Use of Animals in Our Research

Why is animal research necessary?
At the Cancer Research UK Beatson Institute, we are committed to increasing our knowledge of cancer and improving outcomes for cancer patients. To do this, we sometimes need to use animals in our research. While we always look for alternatives where we can (such as using patient samples or computer models), cancer is a very complex disease and animal research still remains one of the best ways of understanding how cancer cells behave in the human body. We only use animals when there is no alternative and ultimately, the knowledge we gain from this vital animal research helps us to find better ways to detect and treat cancer. For more information about the benefits of this research for cancer patients, please visit CRUK's website where you will also find its policy on animal research, which we strictly adhere to.

What types of animal research do we do?
At the Beatson Institute we use only mice in our research. Some of the key discoveries our scientists have made about common cancers such as lung and bowel cancer, and hard-to-treat ones such as pancreatic cancer have only been possible where mouse models have been used. To find out more, please see our Annual Reports. The mice are either bred in our purpose-built facilities or are purchased from authorised suppliers licensed to supply animals for research. Most of the mice we use have the same genetic alterations that are found in the human disease which allows us to study how and why these particular changes cause cancer, and how we might target these changes with drugs in an effort to treat patients.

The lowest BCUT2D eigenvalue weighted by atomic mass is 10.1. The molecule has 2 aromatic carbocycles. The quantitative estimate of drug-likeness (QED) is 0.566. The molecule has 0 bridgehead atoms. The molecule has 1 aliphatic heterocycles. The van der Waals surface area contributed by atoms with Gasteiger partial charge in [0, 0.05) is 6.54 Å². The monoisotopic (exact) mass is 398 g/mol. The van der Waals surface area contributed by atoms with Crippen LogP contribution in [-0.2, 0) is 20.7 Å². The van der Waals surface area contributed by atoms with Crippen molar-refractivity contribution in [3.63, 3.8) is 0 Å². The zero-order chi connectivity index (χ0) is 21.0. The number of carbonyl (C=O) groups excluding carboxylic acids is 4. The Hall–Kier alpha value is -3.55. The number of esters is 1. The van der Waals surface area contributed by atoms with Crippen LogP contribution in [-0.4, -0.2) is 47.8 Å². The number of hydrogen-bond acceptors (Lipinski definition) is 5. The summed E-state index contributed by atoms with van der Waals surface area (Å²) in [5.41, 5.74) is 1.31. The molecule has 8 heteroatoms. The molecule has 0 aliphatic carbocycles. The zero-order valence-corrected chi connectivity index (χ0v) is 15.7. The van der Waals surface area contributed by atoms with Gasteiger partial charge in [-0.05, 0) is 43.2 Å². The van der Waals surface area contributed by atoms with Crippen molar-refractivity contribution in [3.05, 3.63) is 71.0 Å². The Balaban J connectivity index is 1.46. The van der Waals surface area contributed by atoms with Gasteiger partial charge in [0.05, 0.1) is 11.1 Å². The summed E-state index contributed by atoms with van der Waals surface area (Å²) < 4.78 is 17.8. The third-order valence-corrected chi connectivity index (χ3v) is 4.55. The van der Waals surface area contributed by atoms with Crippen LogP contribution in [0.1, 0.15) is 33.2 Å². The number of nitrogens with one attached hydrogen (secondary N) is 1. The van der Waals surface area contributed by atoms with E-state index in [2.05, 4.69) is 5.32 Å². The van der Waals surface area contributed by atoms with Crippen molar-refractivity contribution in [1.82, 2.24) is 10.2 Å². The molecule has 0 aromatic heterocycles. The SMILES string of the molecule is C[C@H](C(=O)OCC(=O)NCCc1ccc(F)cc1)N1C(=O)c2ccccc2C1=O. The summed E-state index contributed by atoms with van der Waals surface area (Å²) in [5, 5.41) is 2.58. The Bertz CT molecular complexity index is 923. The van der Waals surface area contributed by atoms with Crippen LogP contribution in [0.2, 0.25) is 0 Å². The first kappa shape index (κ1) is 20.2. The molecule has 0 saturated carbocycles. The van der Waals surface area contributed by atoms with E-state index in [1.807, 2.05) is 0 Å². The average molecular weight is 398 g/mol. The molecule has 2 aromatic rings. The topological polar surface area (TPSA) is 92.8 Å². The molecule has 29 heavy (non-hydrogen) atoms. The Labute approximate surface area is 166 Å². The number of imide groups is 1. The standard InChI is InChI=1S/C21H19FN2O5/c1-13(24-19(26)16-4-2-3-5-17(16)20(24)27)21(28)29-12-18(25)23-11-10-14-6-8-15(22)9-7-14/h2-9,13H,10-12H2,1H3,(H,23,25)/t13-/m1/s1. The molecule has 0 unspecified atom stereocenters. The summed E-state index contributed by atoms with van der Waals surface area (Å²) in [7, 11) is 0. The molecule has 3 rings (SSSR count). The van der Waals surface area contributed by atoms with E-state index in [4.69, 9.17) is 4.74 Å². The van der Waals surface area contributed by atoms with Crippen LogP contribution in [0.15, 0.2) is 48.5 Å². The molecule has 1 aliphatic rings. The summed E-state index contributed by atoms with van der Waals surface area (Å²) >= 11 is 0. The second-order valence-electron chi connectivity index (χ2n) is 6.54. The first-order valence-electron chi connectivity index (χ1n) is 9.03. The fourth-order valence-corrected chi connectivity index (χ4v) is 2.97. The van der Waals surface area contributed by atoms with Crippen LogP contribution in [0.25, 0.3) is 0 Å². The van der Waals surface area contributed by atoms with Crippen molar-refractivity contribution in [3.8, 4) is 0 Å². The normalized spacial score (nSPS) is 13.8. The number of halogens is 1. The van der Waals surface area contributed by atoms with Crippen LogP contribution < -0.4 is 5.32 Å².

How much animal research do we do?
We only use animals when there is no alternative. When we do use them we comply with the 3Rs (Replacement, Reduction and Refinement) and keep up to date with information available from animal welfare bodies on best practice. Our scientists actively look for ways to refine their experiments, to reduce the number of animals they use while still gaining meaningful results, and seek novel ways to replace animals with alternatives (such as using patient samples or computer models).

How do we look after the animals we use in our research?
The welfare of our mice is of utmost concern. Mice are housed in state-of-the-art facilities and every animal is ensured a high standard of care including environmental enrichment (e.g. each cage has a tunnel, nesting material and chew sticks). The necessity, ethics and conduct of all research is critically reviewed by the Animal Welfare & Ethics Review Body (AWERB) at the University of Glasgow. In addition our scientists receive continual guidance from Named Animal Care and Welfare Officers and a Named Veterinary Surgeon, as well as from Home Office Inspectors.

All our animal studies are conducted in strict compliance with EU Directive 2010/63 and the UK Animals (Scientific Procedures) Act 1986. Scientists and technologists involved with animal studies are highly skilled; undergo rigorous competency training; and hold Personal Licences that govern their ability to carry out animal research. All of our studies are authorised through Project Licences, which are issued by the Home Office and held by senior scientists. These are scrupulously assessed and must be renewed at least every 5 years. We are regularly visited by inspectors from the Home Office's Animals in Science Regulation Unit to ensure the laws are being adhered to and that the highest possible standards of animal welfare are being maintained.

Cancer Research UK is one of seventy organisations from academia, industry, funding bodies and charities who have signed up to the Concordat on Openness on Animal Research in the UK, and as such we welcome the opportunity to discuss and explain our research. You can contact us at openness@beatson.gla.ac.uk.

Links with more information:
CRUK: www.cancerresearchuk.org/our-research/involving-animals-in-research
Understanding animal research: www.understandinganimalresearch.org.uk
NC3Rs: www.nc3rs.org.uk
Home Office: www.gov.uk/guidance/research-and-testing-using-animals

Research

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